We recently visited the Walker Art Center in Minneapolis to view an exhibit of the engineering drawings, conceptual art and other items associated with the conception, design and building of Disneyland and Disney World. It was a fascinating exhibit for me, having grown up in Iowa as far away from the Disney empires as you could possibly get, while simultaneously awakening a flood of memories for my wife who had the luxury of growing up in Southern California, immersed in the Disney culture. That culture, unlike the high G-force, thrill-centric theme parks of today, included a very large educational component to accompany the family-oriented entertainment. One of the primary manifestations of that educational vision, Tomorrowland, turned out to be one of the Disney team's greatest ongoing challenges. It seems that every time they would build a futuristic attraction, it would be quickly antiquated by the fast-moving advancements of everyday life. We face the same problems today in data warehousing. As soon as we build a solution, the problems change--trivializing our solutions and requiring a new effort to meet the fresh challenges. Pity the poor technology vendors who are caught in this never-ending cycle, their goal ever-receding into the distance. Just to keep them from getting complacent as they close in on solutions to yesterday's problems and to help you best position yourself for tomorrow's challenges, here's a peek into the future of data warehousing:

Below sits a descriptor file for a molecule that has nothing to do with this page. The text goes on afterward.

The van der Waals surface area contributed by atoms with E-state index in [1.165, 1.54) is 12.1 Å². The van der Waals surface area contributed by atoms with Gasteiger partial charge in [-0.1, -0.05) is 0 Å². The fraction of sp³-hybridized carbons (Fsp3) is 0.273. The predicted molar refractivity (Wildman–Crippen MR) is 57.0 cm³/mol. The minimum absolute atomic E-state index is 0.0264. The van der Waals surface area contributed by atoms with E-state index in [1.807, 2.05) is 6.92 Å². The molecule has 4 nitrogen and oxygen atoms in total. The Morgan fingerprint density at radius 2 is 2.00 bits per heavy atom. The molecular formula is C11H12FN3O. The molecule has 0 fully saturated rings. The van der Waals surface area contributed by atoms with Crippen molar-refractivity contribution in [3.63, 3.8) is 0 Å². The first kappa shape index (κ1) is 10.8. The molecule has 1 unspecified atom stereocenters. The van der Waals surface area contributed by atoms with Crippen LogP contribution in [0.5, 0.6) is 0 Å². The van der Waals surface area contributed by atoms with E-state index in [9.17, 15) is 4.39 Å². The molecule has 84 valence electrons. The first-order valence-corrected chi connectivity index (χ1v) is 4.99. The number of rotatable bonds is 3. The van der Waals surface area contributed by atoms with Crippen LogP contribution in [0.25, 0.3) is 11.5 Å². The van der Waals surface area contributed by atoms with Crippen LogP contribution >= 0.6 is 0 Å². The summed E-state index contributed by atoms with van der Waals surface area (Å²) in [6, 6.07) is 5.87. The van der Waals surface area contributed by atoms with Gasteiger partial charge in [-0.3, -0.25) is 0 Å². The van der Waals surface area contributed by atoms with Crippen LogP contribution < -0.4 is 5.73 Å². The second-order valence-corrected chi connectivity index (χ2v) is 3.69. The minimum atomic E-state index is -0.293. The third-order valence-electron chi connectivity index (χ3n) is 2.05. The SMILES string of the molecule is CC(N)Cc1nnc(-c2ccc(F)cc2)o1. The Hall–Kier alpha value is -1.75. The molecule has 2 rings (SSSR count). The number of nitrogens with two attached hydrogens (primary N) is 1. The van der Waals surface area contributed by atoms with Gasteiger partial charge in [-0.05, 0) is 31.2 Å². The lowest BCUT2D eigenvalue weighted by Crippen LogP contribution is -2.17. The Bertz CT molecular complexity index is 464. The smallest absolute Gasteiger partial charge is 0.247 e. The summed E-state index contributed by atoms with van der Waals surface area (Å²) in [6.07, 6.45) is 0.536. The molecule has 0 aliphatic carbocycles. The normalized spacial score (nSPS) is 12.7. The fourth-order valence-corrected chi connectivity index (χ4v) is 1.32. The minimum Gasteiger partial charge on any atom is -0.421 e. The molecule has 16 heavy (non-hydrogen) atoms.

It all starts with...